Go Stargazing! August Edition

Saturn is the only planet visible to the naked eye at night this August.  Face southwest at dusk and you’ll see Saturn near a star of similar brightness—Spica in Virgo.  Saturn is a bit to the right of Spica as you face southwest.   The ringed planet remains well placed for evening viewing and remains in the night sky until late September 2011.

Hubble Images Suggest Rogue Asteroid Smacked Jupiter
Creative Commons License photo credit: NASA Goddard Photo and Video

Mars and Jupiter are in the pre-dawn sky.  Jupiter, set against a background of very dim stars, dominates the southeastern pre-dawn sky and is due south at dawn by the end of the month.  Mars is dimmer and much lower in the east northeast.  It has fully emerged from the sun’s glare and will brighten slightly each morning. Venus is now out of sight.  Superior conjunction (alignment on the far side of the sun) is on August 16.

The Big Dipper is to the left of the North Star, with its handle pointing up.  From that handle, you can ‘arc to Arcturus’ and then ‘speed on to Spica’; those stars are in the west and southwest at dusk.  Antares, brightest star of Scorpius, the Scorpion, is in the south, with the ‘teapot’ of Sagittarius to its left.  Meanwhile, the Summer Triangle is approaching the zenith.  The stars of summer now dominate the evening sky.  In late evening, you can watch the Great Square of Pegasus rise in the east.

Moon Phases in August 2011:

1st Quarter                     August 6, 6:08 a.m.

Full Moon                       August 13, 1:57 p.m.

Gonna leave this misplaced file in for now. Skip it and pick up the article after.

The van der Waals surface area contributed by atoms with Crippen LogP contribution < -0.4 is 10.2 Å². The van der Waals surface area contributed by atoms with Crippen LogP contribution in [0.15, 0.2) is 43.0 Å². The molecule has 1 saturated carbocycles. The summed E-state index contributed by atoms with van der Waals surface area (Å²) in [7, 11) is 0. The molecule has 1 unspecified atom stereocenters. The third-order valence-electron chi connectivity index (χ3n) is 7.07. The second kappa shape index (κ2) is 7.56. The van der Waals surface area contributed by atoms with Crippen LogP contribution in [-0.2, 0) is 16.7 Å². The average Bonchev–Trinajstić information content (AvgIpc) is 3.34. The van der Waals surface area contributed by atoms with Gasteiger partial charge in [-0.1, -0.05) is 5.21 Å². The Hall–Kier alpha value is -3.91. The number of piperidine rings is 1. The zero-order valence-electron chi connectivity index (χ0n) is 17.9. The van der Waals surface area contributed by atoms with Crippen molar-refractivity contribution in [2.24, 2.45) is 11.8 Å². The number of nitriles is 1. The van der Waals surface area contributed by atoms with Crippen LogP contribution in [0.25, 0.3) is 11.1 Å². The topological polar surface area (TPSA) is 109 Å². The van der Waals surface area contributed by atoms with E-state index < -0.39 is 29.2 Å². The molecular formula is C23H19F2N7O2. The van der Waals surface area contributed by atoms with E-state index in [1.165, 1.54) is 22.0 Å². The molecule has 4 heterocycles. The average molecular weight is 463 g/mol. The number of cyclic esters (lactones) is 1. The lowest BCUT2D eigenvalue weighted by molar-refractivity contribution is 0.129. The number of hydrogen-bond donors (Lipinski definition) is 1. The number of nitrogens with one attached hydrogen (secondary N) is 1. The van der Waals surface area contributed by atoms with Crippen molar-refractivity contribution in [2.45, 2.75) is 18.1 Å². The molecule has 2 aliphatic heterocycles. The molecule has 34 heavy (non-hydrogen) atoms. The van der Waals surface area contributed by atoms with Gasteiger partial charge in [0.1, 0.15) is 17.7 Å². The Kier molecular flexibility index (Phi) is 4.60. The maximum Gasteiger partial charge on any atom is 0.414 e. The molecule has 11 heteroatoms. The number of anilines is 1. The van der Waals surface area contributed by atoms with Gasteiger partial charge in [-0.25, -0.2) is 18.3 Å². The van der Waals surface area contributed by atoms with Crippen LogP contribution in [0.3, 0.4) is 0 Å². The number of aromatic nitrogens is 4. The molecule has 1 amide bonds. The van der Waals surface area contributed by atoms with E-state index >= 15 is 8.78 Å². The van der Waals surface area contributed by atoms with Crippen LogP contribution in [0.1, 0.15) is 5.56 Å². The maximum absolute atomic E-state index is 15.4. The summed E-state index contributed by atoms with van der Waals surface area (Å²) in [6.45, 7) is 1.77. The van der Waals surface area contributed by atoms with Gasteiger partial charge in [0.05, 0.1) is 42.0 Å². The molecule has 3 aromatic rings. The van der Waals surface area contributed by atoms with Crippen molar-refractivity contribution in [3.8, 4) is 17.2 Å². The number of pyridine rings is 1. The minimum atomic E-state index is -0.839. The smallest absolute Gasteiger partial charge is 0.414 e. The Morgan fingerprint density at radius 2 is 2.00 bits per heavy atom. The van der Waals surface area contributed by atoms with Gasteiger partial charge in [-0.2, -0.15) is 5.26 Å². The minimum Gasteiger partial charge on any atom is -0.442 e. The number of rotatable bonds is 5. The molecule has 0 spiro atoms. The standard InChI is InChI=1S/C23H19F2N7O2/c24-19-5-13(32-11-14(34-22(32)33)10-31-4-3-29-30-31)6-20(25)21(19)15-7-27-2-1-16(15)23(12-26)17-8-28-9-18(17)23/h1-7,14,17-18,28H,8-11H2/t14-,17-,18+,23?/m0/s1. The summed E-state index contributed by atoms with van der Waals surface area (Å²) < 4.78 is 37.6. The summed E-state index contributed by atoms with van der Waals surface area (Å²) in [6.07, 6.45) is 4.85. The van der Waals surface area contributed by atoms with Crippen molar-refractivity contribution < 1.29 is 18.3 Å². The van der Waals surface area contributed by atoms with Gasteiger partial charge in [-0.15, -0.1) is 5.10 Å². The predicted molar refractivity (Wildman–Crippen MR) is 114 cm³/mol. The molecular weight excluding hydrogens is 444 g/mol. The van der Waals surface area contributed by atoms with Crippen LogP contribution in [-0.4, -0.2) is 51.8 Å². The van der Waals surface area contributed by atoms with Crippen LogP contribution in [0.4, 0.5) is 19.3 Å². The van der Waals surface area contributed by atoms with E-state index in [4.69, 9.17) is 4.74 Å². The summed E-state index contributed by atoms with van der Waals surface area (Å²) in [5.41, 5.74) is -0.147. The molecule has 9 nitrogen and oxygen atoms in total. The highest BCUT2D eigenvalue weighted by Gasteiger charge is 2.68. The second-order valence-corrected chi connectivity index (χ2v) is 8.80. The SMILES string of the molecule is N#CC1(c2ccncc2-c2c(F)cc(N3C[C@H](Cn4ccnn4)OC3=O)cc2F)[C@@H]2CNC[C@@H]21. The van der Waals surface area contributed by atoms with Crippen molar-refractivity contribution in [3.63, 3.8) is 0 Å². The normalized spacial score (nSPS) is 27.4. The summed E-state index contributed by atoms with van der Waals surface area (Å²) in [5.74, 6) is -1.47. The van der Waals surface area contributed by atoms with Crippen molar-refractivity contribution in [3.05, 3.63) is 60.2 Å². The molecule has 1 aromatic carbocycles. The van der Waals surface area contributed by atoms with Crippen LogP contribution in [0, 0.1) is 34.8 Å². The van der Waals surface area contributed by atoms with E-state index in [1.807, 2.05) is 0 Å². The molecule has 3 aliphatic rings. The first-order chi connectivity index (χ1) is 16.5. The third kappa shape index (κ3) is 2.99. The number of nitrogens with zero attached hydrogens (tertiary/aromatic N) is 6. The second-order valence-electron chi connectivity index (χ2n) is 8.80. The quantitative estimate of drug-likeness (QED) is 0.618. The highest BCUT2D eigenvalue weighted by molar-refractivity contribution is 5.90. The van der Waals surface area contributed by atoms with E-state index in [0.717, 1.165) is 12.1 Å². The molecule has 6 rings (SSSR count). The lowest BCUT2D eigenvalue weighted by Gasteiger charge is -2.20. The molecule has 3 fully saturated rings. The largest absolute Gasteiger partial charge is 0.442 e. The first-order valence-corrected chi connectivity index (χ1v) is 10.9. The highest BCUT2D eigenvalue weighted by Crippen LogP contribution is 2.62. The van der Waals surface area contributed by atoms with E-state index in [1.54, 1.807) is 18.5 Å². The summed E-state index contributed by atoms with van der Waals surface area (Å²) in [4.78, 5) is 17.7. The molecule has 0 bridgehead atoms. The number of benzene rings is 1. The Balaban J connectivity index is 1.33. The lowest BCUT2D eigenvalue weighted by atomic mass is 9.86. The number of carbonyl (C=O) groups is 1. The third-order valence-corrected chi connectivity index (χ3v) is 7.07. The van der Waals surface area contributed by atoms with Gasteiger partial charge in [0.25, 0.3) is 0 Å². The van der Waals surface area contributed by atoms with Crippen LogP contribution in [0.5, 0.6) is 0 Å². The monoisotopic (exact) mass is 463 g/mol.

Last Quarter                  August 21, 4:56 a.m.

New Moon                      August 28, 10:03 p.m.

The annual Perseid Meteor Shower peaks this year on Saturday morning, August 13.  Unfortunately, the moon (full on the 13th) hides all but the very brightest meteors and thus spoils the show.  If you want to see just how many Perseids can outshine the moonlight, the best hours are from roughly 2 a.m. to dawn.

Go Stargazing! December Edition

Jupiter dominates this month’s evening skies.  It outshines all stars in the sky, so it’s easy to find.  Face south at dusk and look for the brightest thing there.

Mercury has emerged into the evening sky, and is visible at the beginning of this month.  Look low in the southwest at dusk, right over the point of sunset.  By mid-month, Mercury is again lost in the Sun’s glare; it re-aligns with the sun (is at inferior conjunction) on Dec. 19.

Venus remains a dazzling morning star.  Face southeast at dawn, and you can’t miss it.

Saturn is in the southeast at dawn, above the much brighter Venus.

mars-06-crop
Creative Commons License photo credit: chipdatajeffb

Mars is now lost in the sun’s glare; it will remain invisible to us all winter as Earth passes around the far side of the sun from it.

Look for the enormous Summer Triangle in the night sky, consisting of the stars Deneb, Vega, and Altair, in the west.  These stars were up all night long back in June and July, hence the name. The Great Square of Pegasus, not quite as bright as the Summer Triangle, is high in the south at dusk.  The star in its upper left hand corner is also the head of Andromeda.  Rising after Andromeda is Perseus, the hero that saved her life.  Facing north, you’ll see five stars in a distinct ‘M’ like shape—this is Cassiopeia, the Queen.  Her stars are about as bright as those in the Big Dipper, and she is directly across the North Star from that Dipper.  Taurus, the Bull rises in the northeast.  Look for the Pleiades star cluster at the feet of Perseus.  Dazzling Orion, the Hunter rises shortly after dusk (by month’s end, it is already up at dusk).  As Orion enters the evening sky, we transition from the relatively dim evening skies of autumn to the brilliant stars of winter.

Moon Phases in December 2010:

New Moon                             December 5, 11:36 a.m.

1st Quarter                            December 13, 7:58 a.m.

Full Moon                              December 21, 2:14 a.m.

Last Quarter                         December 27, 10:19 p.m.

Eclipse burning bright
Creative Commons License photo credit: ericskiff